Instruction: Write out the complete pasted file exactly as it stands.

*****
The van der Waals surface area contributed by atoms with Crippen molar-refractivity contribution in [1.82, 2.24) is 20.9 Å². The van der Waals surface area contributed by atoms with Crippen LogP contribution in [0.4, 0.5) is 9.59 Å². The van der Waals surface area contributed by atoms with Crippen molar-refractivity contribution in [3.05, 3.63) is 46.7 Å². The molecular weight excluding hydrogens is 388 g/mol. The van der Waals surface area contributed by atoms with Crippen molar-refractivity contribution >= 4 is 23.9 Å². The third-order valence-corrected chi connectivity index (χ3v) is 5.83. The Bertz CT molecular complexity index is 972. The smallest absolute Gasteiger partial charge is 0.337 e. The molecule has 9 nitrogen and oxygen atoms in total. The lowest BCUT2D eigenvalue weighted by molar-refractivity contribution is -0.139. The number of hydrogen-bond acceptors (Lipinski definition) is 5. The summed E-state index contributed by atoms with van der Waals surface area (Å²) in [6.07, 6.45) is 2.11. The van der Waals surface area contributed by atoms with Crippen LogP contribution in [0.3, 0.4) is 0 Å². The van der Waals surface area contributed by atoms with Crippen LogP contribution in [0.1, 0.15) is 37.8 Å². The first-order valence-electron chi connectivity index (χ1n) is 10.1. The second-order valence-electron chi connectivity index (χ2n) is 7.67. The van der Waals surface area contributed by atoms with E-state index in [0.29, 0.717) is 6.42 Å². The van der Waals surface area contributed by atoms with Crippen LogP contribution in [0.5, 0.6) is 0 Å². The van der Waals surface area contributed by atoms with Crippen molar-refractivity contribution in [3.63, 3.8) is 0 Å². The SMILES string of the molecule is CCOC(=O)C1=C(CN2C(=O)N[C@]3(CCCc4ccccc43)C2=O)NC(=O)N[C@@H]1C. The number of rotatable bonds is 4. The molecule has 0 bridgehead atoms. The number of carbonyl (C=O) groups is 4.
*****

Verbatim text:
The van der Waals surface area contributed by atoms with Crippen molar-refractivity contribution in [1.82, 2.24) is 20.9 Å². The van der Waals surface area contributed by atoms with Crippen LogP contribution in [0.4, 0.5) is 9.59 Å². The van der Waals surface area contributed by atoms with Crippen molar-refractivity contribution in [3.05, 3.63) is 46.7 Å². The molecular weight excluding hydrogens is 388 g/mol. The van der Waals surface area contributed by atoms with Crippen molar-refractivity contribution >= 4 is 23.9 Å². The third-order valence-corrected chi connectivity index (χ3v) is 5.83. The Bertz CT molecular complexity index is 972. The smallest absolute Gasteiger partial charge is 0.337 e. The molecule has 9 nitrogen and oxygen atoms in total. The lowest BCUT2D eigenvalue weighted by molar-refractivity contribution is -0.139. The number of hydrogen-bond acceptors (Lipinski definition) is 5. The summed E-state index contributed by atoms with van der Waals surface area (Å²) in [6.07, 6.45) is 2.11. The van der Waals surface area contributed by atoms with Crippen LogP contribution in [0.3, 0.4) is 0 Å². The van der Waals surface area contributed by atoms with Crippen LogP contribution in [0.1, 0.15) is 37.8 Å². The first-order valence-electron chi connectivity index (χ1n) is 10.1. The second-order valence-electron chi connectivity index (χ2n) is 7.67. The van der Waals surface area contributed by atoms with E-state index in [0.29, 0.717) is 6.42 Å². The van der Waals surface area contributed by atoms with Crippen LogP contribution in [0.5, 0.6) is 0 Å². The van der Waals surface area contributed by atoms with Crippen molar-refractivity contribution in [3.63, 3.8) is 0 Å². The SMILES string of the molecule is CCOC(=O)C1=C(CN2C(=O)N[C@]3(CCCc4ccccc43)C2=O)NC(=O)N[C@@H]1C. The number of rotatable bonds is 4. The molecule has 0 bridgehead atoms. The number of carbonyl (C=O) groups is 4.